3. Eileen, I love your blog unconditionally, but your latest post is particularly thought-provoking. This question of ‘what comes first’ in the hierarchy of training emotions and behaviours for a troubled dog is one that I sometimes found hard to call, and often suspected that I was getting wrong … your careful and clear explanation confirms that I suspected right, sadly, so you might imagine I read it with a mixture of emotions! Trying to encourage our fearful and reactive dog to walk without pulling ahead seemed like the obvious thing to do – the harness won’t hurt, she’ll be nearer us and more focused, etc – but I see now that it did get in the way of the bigger picture. Circumstances dictate that we are ‘between dogs’ at the moment, but blogs like yours offer a much-needed virtual doggy ‘fix’, and give me a lot of hope for ‘doing it better’ next time …

    1. Thank you for the kind words, Caroline! Even if you are dealing with the emotions first, there may be times when letting your dog go out in front would not be the best decision. I bet your instincts were better than you think. Thanks for reading and commenting. We’re all trying to do better next time, I think.

      1. It’s true, there were times when it may have helped her to get the damn walking thing ‘right’ and to be together with me rather than ploughing a lonely furrow out ahead, but also those when it was creating a conflicting ‘goal’ for us both. Oh for the wisdom to always know the difference!

  4. Thank you for this piece. This is definitely something I need to give more thought and attention to as I walk my dog. I’ve run into trouble with this because I’ve reinforced loose leash walking so much that I have difficulty getting him to take in the environment, so sometimes we can get too close to something. Initially, my dog would rush up to things he was anxious about, pulling on leash, and after he got there decide it was not ok with him and start reacting. So I concentrated on loose leash walking, throwing in the Look at That game for things at a distance. We’ve come a very very long way but haven’t been making the kind of progress I would like lately and I think this piece explains some of the reasons. Thanks again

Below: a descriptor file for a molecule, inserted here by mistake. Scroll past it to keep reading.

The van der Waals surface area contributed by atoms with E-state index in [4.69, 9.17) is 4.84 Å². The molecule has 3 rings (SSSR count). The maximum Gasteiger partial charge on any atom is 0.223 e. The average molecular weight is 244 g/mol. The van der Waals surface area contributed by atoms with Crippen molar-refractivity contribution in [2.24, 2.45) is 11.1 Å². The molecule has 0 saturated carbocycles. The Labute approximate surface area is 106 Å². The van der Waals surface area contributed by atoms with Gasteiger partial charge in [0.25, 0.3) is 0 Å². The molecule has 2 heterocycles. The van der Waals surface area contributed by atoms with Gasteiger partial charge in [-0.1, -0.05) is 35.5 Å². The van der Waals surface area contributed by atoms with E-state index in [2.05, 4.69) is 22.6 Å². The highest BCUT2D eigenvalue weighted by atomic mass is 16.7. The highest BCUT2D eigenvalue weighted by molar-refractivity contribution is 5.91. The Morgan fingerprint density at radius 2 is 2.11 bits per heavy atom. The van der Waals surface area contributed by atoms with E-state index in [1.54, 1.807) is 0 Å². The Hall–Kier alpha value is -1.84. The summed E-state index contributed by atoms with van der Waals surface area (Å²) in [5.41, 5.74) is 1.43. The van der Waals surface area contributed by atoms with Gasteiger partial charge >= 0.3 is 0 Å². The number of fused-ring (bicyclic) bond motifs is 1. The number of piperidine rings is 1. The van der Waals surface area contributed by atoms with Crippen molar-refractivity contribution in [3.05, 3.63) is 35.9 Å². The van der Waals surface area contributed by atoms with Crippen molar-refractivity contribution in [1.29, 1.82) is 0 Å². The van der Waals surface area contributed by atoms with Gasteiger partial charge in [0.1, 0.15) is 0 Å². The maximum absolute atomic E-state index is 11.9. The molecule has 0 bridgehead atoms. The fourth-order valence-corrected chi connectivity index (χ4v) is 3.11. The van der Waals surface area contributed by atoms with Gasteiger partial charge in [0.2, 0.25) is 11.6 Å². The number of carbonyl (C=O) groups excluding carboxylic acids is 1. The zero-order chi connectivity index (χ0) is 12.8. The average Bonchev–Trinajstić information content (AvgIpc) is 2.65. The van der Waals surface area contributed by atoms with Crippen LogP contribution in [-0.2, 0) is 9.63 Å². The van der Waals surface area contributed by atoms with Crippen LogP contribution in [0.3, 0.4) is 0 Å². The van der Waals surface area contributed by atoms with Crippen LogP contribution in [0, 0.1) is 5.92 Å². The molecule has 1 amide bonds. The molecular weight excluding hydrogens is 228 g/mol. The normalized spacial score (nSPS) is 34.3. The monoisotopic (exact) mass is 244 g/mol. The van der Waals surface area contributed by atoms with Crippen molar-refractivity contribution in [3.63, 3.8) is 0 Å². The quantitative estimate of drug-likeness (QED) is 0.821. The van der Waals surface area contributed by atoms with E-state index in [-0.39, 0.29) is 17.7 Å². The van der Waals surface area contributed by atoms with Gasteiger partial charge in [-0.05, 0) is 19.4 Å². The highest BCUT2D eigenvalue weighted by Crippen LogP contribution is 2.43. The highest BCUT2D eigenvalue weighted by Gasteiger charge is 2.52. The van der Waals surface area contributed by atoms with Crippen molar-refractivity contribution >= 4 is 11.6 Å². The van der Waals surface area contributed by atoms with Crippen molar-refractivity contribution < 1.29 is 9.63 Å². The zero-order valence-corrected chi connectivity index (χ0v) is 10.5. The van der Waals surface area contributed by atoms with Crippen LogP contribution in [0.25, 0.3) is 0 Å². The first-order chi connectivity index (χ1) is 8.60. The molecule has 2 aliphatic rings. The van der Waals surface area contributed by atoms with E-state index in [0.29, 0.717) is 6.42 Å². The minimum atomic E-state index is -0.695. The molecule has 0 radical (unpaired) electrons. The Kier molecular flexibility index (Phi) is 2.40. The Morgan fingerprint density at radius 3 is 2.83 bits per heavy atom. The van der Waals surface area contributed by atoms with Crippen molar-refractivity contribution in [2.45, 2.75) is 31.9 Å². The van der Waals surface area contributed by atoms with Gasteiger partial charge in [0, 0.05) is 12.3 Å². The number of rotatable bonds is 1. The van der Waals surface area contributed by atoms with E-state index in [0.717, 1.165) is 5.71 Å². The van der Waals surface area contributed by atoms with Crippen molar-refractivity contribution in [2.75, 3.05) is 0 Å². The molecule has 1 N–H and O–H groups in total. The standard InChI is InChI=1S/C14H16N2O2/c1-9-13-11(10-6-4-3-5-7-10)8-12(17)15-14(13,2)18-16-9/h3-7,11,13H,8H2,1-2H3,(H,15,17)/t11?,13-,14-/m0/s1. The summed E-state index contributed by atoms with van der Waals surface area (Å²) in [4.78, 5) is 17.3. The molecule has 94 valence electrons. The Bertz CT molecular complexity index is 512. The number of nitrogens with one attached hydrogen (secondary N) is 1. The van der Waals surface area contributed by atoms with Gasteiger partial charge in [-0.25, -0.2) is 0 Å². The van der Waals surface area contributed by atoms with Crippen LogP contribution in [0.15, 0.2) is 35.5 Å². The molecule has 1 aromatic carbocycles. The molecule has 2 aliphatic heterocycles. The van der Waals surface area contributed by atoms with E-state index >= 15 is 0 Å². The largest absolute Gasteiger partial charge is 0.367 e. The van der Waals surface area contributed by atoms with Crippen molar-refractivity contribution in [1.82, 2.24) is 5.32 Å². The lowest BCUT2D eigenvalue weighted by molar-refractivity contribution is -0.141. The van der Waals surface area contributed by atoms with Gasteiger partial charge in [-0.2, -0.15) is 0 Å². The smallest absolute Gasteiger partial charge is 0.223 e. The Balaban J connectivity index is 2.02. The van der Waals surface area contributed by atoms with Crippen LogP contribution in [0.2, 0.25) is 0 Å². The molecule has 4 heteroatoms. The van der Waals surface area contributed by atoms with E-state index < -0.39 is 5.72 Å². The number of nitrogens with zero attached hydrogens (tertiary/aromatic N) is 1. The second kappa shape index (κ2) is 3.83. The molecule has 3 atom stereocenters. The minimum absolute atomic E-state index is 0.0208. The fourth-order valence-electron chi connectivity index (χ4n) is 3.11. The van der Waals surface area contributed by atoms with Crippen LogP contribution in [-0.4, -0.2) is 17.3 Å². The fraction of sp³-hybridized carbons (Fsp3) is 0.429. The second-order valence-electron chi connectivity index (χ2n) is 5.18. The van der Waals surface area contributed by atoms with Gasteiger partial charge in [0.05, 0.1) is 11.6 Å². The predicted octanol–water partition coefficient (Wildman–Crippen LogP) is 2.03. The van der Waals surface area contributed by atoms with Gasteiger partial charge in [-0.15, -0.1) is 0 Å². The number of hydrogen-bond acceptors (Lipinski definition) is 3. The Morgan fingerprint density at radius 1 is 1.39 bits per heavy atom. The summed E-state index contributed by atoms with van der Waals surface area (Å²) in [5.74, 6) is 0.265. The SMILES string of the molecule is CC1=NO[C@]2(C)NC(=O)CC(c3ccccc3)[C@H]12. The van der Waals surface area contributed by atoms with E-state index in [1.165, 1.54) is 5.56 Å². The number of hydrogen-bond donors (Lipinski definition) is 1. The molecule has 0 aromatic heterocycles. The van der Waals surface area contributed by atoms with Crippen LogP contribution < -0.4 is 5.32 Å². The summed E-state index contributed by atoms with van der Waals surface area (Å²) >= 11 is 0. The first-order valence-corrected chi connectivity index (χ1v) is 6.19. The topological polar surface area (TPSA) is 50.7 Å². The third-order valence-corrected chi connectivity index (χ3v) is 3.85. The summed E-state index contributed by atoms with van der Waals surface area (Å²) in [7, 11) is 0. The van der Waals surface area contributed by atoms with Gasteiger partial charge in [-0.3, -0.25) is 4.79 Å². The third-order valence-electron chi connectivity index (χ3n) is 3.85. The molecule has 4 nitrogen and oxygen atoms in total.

1. Hope it helps! I understand the “too much attention” problem too. I’ve had that with one of my other dogs. She actually works too hard at loose leash (my fault).

      We all have to constantly assess what stuff is OK for our dogs to rush up to. For the first year or more of my work with Clara, I would come home exhausted because of having to be hyper vigilant–so as to protect her from aversive exposures. I wouldn’t have been able to let her rush up to stuff then. I still have to careful now, of course, but I feel like we are over at least one hump of late. Good luck with your guy!

  5. I love this so much–it’s a beautiful articulation of my vague “this is not a situation where I care about leash manners” rules. For instance, Silas is finally taking a tiny one minute walk on our sidewalk. He will *haul* me out of our garage to get out there, and I love that he’s excited to go out. Once we’re outside I will walk/jog/trot however fast I need to walk to keep tension off the leash, because I don’t want him to associate physical discomfort with the sidewalk. I don’t care what he’s doing–he’s on the sidewalk! Near the cars! Last week he dragged me over to greet another dog (after I hastily called out for permission), and my only feeling was genuine joy that he would pick meeting a dog, which took him further down the sidewalk than he’s been in years, over darting back in our front gate.